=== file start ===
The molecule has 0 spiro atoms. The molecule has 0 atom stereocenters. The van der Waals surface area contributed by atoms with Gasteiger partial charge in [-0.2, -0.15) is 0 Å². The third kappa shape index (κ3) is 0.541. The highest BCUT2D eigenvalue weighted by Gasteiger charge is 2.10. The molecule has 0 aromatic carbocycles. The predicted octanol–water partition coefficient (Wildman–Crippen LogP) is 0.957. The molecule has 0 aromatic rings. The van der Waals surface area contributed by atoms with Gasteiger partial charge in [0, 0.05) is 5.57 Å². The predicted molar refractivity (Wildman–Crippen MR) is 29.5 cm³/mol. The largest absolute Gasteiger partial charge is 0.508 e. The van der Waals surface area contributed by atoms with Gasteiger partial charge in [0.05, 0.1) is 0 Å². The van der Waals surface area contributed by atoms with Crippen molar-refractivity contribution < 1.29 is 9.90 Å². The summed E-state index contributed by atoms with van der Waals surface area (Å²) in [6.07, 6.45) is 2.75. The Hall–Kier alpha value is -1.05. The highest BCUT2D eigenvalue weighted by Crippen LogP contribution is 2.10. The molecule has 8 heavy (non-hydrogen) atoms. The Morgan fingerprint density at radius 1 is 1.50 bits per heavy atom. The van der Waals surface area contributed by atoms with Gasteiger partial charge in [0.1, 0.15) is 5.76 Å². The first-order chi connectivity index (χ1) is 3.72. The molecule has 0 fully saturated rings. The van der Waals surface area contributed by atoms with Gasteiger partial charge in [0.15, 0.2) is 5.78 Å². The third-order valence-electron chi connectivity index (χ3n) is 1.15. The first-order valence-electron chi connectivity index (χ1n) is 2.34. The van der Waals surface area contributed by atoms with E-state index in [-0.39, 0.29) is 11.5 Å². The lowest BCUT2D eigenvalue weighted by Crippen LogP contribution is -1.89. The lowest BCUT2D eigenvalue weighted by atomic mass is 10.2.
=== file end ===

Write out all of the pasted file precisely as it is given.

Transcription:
The molecule has 0 spiro atoms. The molecule has 0 atom stereocenters. The van der Waals surface area contributed by atoms with Gasteiger partial charge in [-0.2, -0.15) is 0 Å². The third kappa shape index (κ3) is 0.541. The highest BCUT2D eigenvalue weighted by Gasteiger charge is 2.10. The molecule has 0 aromatic carbocycles. The predicted octanol–water partition coefficient (Wildman–Crippen LogP) is 0.957. The molecule has 0 aromatic rings. The van der Waals surface area contributed by atoms with Gasteiger partial charge in [0, 0.05) is 5.57 Å². The predicted molar refractivity (Wildman–Crippen MR) is 29.5 cm³/mol. The largest absolute Gasteiger partial charge is 0.508 e. The van der Waals surface area contributed by atoms with Gasteiger partial charge in [0.05, 0.1) is 0 Å². The van der Waals surface area contributed by atoms with Crippen molar-refractivity contribution < 1.29 is 9.90 Å². The summed E-state index contributed by atoms with van der Waals surface area (Å²) in [6.07, 6.45) is 2.75. The Hall–Kier alpha value is -1.05. The highest BCUT2D eigenvalue weighted by Crippen LogP contribution is 2.10. The molecule has 8 heavy (non-hydrogen) atoms. The Morgan fingerprint density at radius 1 is 1.50 bits per heavy atom. The van der Waals surface area contributed by atoms with Gasteiger partial charge in [0.1, 0.15) is 5.76 Å². The first-order chi connectivity index (χ1) is 3.72. The molecule has 0 fully saturated rings. The van der Waals surface area contributed by atoms with Gasteiger partial charge in [0.15, 0.2) is 5.78 Å². The third-order valence-electron chi connectivity index (χ3n) is 1.15. The first-order valence-electron chi connectivity index (χ1n) is 2.34. The van der Waals surface area contributed by atoms with E-state index in [-0.39, 0.29) is 11.5 Å². The lowest BCUT2D eigenvalue weighted by Crippen LogP contribution is -1.89. The lowest BCUT2D eigenvalue weighted by atomic mass is 10.2.